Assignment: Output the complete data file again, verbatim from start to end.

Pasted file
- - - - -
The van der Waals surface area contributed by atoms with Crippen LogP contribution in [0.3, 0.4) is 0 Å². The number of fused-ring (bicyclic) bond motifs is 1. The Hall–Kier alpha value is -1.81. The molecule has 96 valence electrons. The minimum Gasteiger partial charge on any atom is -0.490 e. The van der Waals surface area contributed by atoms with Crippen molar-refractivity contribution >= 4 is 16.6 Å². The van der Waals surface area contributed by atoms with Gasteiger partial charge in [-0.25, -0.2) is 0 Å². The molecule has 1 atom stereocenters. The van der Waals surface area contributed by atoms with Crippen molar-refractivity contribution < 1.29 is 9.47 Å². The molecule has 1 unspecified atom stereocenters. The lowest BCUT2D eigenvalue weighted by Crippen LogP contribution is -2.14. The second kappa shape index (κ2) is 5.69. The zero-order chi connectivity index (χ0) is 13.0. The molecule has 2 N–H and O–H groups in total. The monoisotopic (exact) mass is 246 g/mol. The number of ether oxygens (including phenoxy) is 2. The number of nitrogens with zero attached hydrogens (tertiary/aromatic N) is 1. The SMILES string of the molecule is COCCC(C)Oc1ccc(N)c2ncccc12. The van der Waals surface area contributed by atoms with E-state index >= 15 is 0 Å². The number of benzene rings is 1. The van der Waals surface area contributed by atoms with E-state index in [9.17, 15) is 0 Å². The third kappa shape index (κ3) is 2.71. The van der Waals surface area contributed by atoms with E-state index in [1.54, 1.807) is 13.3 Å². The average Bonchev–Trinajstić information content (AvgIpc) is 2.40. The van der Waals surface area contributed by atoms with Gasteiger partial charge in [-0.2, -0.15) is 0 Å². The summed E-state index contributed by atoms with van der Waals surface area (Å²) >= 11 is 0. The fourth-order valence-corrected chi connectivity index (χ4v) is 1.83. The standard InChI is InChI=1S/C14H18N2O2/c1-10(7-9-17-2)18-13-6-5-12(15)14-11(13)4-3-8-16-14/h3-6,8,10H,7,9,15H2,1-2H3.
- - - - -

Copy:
The van der Waals surface area contributed by atoms with Crippen LogP contribution in [0.3, 0.4) is 0 Å². The number of fused-ring (bicyclic) bond motifs is 1. The Hall–Kier alpha value is -1.81. The molecule has 96 valence electrons. The minimum Gasteiger partial charge on any atom is -0.490 e. The van der Waals surface area contributed by atoms with Crippen molar-refractivity contribution >= 4 is 16.6 Å². The van der Waals surface area contributed by atoms with Gasteiger partial charge in [-0.25, -0.2) is 0 Å². The molecule has 1 atom stereocenters. The van der Waals surface area contributed by atoms with Crippen molar-refractivity contribution < 1.29 is 9.47 Å². The molecule has 1 unspecified atom stereocenters. The lowest BCUT2D eigenvalue weighted by Crippen LogP contribution is -2.14. The second kappa shape index (κ2) is 5.69. The zero-order chi connectivity index (χ0) is 13.0. The molecule has 2 N–H and O–H groups in total. The monoisotopic (exact) mass is 246 g/mol. The number of ether oxygens (including phenoxy) is 2. The number of nitrogens with zero attached hydrogens (tertiary/aromatic N) is 1. The SMILES string of the molecule is COCCC(C)Oc1ccc(N)c2ncccc12. The van der Waals surface area contributed by atoms with E-state index >= 15 is 0 Å². The number of benzene rings is 1. The van der Waals surface area contributed by atoms with E-state index in [9.17, 15) is 0 Å². The third kappa shape index (κ3) is 2.71. The van der Waals surface area contributed by atoms with E-state index in [1.54, 1.807) is 13.3 Å². The average Bonchev–Trinajstić information content (AvgIpc) is 2.40. The van der Waals surface area contributed by atoms with Gasteiger partial charge in [-0.2, -0.15) is 0 Å². The summed E-state index contributed by atoms with van der Waals surface area (Å²) >= 11 is 0. The fourth-order valence-corrected chi connectivity index (χ4v) is 1.83. The standard InChI is InChI=1S/C14H18N2O2/c1-10(7-9-17-2)18-13-6-5-12(15)14-11(13)4-3-8-16-14/h3-6,8,10H,7,9,15H2,1-2H3.